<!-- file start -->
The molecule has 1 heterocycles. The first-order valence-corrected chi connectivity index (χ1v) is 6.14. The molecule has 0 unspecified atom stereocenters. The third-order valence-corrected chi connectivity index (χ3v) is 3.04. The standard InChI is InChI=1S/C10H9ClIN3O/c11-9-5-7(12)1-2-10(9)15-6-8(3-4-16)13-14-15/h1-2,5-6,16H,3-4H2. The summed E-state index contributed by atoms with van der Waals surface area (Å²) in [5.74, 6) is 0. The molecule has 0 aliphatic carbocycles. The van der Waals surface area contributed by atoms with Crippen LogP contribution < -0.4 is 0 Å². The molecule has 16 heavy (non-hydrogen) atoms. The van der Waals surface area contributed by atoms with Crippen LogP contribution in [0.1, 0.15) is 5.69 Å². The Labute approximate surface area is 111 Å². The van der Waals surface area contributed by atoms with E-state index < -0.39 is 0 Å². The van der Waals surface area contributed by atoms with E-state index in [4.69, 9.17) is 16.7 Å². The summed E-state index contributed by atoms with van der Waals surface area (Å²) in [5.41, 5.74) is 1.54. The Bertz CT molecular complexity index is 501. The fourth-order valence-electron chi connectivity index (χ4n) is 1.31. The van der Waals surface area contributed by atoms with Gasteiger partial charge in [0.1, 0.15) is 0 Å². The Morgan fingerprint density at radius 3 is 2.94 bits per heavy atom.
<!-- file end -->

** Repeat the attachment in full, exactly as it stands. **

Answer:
The molecule has 1 heterocycles. The first-order valence-corrected chi connectivity index (χ1v) is 6.14. The molecule has 0 unspecified atom stereocenters. The third-order valence-corrected chi connectivity index (χ3v) is 3.04. The standard InChI is InChI=1S/C10H9ClIN3O/c11-9-5-7(12)1-2-10(9)15-6-8(3-4-16)13-14-15/h1-2,5-6,16H,3-4H2. The summed E-state index contributed by atoms with van der Waals surface area (Å²) in [5.74, 6) is 0. The molecule has 0 aliphatic carbocycles. The van der Waals surface area contributed by atoms with Crippen LogP contribution < -0.4 is 0 Å². The molecule has 16 heavy (non-hydrogen) atoms. The van der Waals surface area contributed by atoms with Crippen LogP contribution in [0.1, 0.15) is 5.69 Å². The Labute approximate surface area is 111 Å². The van der Waals surface area contributed by atoms with E-state index < -0.39 is 0 Å². The van der Waals surface area contributed by atoms with E-state index in [4.69, 9.17) is 16.7 Å². The summed E-state index contributed by atoms with van der Waals surface area (Å²) in [5.41, 5.74) is 1.54. The Bertz CT molecular complexity index is 501. The fourth-order valence-electron chi connectivity index (χ4n) is 1.31. The van der Waals surface area contributed by atoms with Gasteiger partial charge in [0.1, 0.15) is 0 Å². The Morgan fingerprint density at radius 3 is 2.94 bits per heavy atom.